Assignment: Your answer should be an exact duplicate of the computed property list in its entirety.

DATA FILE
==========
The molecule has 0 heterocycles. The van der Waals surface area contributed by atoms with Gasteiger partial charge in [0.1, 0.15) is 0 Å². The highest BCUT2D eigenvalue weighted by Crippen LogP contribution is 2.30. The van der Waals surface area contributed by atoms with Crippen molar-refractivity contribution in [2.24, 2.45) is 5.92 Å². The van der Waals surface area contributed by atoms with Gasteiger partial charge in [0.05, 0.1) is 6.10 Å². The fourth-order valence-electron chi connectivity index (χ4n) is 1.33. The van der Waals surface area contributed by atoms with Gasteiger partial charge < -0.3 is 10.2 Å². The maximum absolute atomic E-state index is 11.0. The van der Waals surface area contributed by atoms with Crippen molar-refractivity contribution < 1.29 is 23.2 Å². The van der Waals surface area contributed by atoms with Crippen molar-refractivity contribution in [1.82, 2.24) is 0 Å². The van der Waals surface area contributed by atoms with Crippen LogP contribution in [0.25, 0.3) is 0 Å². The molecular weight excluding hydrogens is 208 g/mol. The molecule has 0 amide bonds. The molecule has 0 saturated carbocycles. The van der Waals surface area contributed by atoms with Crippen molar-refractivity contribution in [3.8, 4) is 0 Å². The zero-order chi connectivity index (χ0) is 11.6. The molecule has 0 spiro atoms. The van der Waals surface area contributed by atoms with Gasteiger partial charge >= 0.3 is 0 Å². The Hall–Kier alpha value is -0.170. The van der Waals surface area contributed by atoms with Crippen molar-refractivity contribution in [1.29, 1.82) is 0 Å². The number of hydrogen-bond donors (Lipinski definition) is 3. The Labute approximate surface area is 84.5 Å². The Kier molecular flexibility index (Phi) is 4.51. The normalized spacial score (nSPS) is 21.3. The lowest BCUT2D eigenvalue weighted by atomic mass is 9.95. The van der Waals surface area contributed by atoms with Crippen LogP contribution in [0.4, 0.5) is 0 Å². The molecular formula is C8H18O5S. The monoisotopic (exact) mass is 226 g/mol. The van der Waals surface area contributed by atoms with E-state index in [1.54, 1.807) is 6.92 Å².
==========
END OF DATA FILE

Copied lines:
The molecule has 0 heterocycles. The van der Waals surface area contributed by atoms with Gasteiger partial charge in [0.1, 0.15) is 0 Å². The highest BCUT2D eigenvalue weighted by Crippen LogP contribution is 2.30. The van der Waals surface area contributed by atoms with Crippen molar-refractivity contribution in [2.24, 2.45) is 5.92 Å². The van der Waals surface area contributed by atoms with Gasteiger partial charge in [0.05, 0.1) is 6.10 Å². The fourth-order valence-electron chi connectivity index (χ4n) is 1.33. The van der Waals surface area contributed by atoms with Gasteiger partial charge < -0.3 is 10.2 Å². The maximum absolute atomic E-state index is 11.0. The van der Waals surface area contributed by atoms with Crippen molar-refractivity contribution < 1.29 is 23.2 Å². The van der Waals surface area contributed by atoms with Crippen molar-refractivity contribution in [1.82, 2.24) is 0 Å². The van der Waals surface area contributed by atoms with Crippen LogP contribution in [0.25, 0.3) is 0 Å². The molecular weight excluding hydrogens is 208 g/mol. The molecule has 0 amide bonds. The molecule has 0 saturated carbocycles. The van der Waals surface area contributed by atoms with Crippen molar-refractivity contribution in [3.8, 4) is 0 Å². The zero-order chi connectivity index (χ0) is 11.6. The molecule has 0 spiro atoms. The van der Waals surface area contributed by atoms with Gasteiger partial charge >= 0.3 is 0 Å². The Hall–Kier alpha value is -0.170. The van der Waals surface area contributed by atoms with Crippen molar-refractivity contribution in [1.29, 1.82) is 0 Å². The number of hydrogen-bond donors (Lipinski definition) is 3. The Labute approximate surface area is 84.5 Å². The Kier molecular flexibility index (Phi) is 4.51. The normalized spacial score (nSPS) is 21.3. The lowest BCUT2D eigenvalue weighted by atomic mass is 9.95. The van der Waals surface area contributed by atoms with Crippen LogP contribution in [0.4, 0.5) is 0 Å². The molecular formula is C8H18O5S. The monoisotopic (exact) mass is 226 g/mol. The van der Waals surface area contributed by atoms with E-state index in [1.54, 1.807) is 6.92 Å².